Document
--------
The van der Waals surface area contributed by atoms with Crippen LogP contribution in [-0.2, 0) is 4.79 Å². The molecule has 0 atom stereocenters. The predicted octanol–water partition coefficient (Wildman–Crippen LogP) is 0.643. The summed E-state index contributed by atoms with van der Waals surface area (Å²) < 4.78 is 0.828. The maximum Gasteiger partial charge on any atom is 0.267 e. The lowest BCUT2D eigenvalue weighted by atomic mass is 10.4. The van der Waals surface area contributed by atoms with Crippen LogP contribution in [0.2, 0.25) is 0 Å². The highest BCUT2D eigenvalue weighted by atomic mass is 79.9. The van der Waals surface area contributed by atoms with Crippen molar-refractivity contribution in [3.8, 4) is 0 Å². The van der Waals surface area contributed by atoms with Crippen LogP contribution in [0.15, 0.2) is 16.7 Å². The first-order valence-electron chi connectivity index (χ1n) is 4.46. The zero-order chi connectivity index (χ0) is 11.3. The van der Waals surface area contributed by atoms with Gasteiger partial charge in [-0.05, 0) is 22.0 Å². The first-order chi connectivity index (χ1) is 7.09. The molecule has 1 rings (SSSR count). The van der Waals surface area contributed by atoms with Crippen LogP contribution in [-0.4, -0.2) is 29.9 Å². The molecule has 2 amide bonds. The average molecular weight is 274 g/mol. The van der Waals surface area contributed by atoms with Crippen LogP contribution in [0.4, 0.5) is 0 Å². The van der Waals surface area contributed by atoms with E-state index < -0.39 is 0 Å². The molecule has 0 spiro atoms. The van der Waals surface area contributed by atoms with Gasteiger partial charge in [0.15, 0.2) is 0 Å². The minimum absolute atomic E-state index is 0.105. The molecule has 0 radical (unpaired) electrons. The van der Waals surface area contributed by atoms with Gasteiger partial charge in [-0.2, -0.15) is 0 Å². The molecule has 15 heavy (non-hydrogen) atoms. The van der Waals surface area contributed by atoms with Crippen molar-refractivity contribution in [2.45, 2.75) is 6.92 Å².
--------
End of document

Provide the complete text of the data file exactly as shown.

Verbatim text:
The van der Waals surface area contributed by atoms with Crippen LogP contribution in [-0.2, 0) is 4.79 Å². The molecule has 0 atom stereocenters. The predicted octanol–water partition coefficient (Wildman–Crippen LogP) is 0.643. The summed E-state index contributed by atoms with van der Waals surface area (Å²) < 4.78 is 0.828. The maximum Gasteiger partial charge on any atom is 0.267 e. The lowest BCUT2D eigenvalue weighted by atomic mass is 10.4. The van der Waals surface area contributed by atoms with Crippen LogP contribution in [0.2, 0.25) is 0 Å². The highest BCUT2D eigenvalue weighted by atomic mass is 79.9. The van der Waals surface area contributed by atoms with Crippen molar-refractivity contribution in [3.8, 4) is 0 Å². The van der Waals surface area contributed by atoms with Crippen LogP contribution in [0.15, 0.2) is 16.7 Å². The first-order valence-electron chi connectivity index (χ1n) is 4.46. The zero-order chi connectivity index (χ0) is 11.3. The van der Waals surface area contributed by atoms with Gasteiger partial charge in [-0.05, 0) is 22.0 Å². The first-order chi connectivity index (χ1) is 7.09. The molecule has 1 rings (SSSR count). The van der Waals surface area contributed by atoms with Crippen LogP contribution in [-0.4, -0.2) is 29.9 Å². The molecule has 2 amide bonds. The average molecular weight is 274 g/mol. The van der Waals surface area contributed by atoms with Crippen LogP contribution in [0.4, 0.5) is 0 Å². The van der Waals surface area contributed by atoms with E-state index < -0.39 is 0 Å². The molecule has 0 spiro atoms. The van der Waals surface area contributed by atoms with Gasteiger partial charge in [0.15, 0.2) is 0 Å². The minimum absolute atomic E-state index is 0.105. The molecule has 0 radical (unpaired) electrons. The van der Waals surface area contributed by atoms with Gasteiger partial charge in [-0.2, -0.15) is 0 Å². The molecule has 15 heavy (non-hydrogen) atoms. The van der Waals surface area contributed by atoms with Crippen molar-refractivity contribution in [2.45, 2.75) is 6.92 Å².